In addition, about 660,000 spouses of veterans get health coverage through Medicaid, according to an estimate by Families USA, a pro-Affordable Care Act group, based on Census figures.
Paralyzed Veterans for America wrote to senators last week urging them not to pass the Republican health care bill that would also put millions of other Americans at risk if Medicaid is scaled back.

Thursday, June 29, 2017

Major Veterans Groups Fighting for Veterans Against More Cuts

Major veterans' groups voice concern over Senate health bill
Jun 27, 2017
"What will become of these veterans as they face higher insurance costs?" Carl Blake, associate executive director of Paralyzed Veterans, wrote in a letter sent to all 100 senators. He pointed to more than 1.7 million veterans now on Medicaid — nearly 1 in 10 — as well as veterans ages 45 to 64 who have benefited from tax credits offered under the Affordable Care Act, or Obamacare.
Secretary of Veteran Affairs David Shulkin arrives at the wedding of Treasury Secretary Steve Mnuchin and Scottish actress Louise Linton, at the Andrew Mellon Auditorium in Washington, Saturday, June 24, 2017. (AP Photo/Cliff Owen)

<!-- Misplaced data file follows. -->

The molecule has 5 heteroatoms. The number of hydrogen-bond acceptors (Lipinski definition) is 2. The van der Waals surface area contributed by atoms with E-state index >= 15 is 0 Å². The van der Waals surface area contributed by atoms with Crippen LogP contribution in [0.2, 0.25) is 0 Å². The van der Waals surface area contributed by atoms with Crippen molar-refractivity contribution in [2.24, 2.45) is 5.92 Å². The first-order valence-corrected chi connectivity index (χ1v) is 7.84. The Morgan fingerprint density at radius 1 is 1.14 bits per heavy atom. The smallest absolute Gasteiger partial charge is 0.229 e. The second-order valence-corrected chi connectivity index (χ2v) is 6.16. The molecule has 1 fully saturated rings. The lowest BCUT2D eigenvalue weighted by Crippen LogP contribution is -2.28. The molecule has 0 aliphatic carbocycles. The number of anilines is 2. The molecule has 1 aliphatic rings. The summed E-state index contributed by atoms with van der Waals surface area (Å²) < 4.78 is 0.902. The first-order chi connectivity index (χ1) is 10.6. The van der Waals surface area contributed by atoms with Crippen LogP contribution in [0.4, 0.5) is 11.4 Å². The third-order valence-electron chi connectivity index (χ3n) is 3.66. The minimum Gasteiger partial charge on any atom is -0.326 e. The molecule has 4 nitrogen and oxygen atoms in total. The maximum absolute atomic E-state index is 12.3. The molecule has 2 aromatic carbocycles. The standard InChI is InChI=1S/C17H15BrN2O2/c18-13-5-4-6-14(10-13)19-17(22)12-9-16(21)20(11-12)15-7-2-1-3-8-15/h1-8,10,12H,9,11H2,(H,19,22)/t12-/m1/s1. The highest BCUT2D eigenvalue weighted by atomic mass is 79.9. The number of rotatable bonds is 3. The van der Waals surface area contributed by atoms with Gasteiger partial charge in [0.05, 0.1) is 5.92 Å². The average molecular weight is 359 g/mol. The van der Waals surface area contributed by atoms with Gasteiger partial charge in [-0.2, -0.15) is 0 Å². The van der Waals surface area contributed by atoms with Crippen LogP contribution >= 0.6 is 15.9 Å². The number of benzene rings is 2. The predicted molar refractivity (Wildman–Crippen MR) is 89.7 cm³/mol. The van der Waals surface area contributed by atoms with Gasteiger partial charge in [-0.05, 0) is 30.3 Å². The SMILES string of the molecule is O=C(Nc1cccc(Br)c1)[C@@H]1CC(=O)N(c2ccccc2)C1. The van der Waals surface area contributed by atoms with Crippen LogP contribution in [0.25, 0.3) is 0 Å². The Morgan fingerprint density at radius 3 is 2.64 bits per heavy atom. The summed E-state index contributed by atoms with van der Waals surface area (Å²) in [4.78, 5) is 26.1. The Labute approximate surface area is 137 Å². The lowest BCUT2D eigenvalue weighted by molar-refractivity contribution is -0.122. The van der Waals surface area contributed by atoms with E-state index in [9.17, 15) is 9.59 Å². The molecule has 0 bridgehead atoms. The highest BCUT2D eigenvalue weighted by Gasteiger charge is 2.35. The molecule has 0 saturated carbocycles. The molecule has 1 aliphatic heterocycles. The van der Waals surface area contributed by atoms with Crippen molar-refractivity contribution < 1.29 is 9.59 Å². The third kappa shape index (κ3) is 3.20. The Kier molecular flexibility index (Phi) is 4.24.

Major veterans' organizations are voicing concerns about a Senate GOP bill to repeal the nation's health care law, fearing the impact of rising insurance costs and worried the underfunded Department of Veterans Affairs won't be able to fill the coverage gap.

While there are more than 21 million veterans in the U.S., only about 8 million receive health care from the VA. The others rely on Medicaid, purchase insurance on state or federal exchanges, have employer-provided insurance or have no coverage at all.

In a letter Tuesday to senators, Paralyzed Veterans of America, one of the six biggest nonpartisan veterans' groups, criticized an "opaque and closed" legislative process and proposed cuts to Medicaid that could lead to hundreds of thousands of lower-income veterans losing their insurance.

It joins a Democratic-leaning group, VoteVets, in opposing the bill. VoteVets launched a six-figure ad campaign in two states, mostly to pressure moderate Sen. Dean Heller, R-Nev., who faces a tough 2018 re-election race. Heller, who indicated his opposition to the bill last Friday, says he's worried that too many people will lose coverage.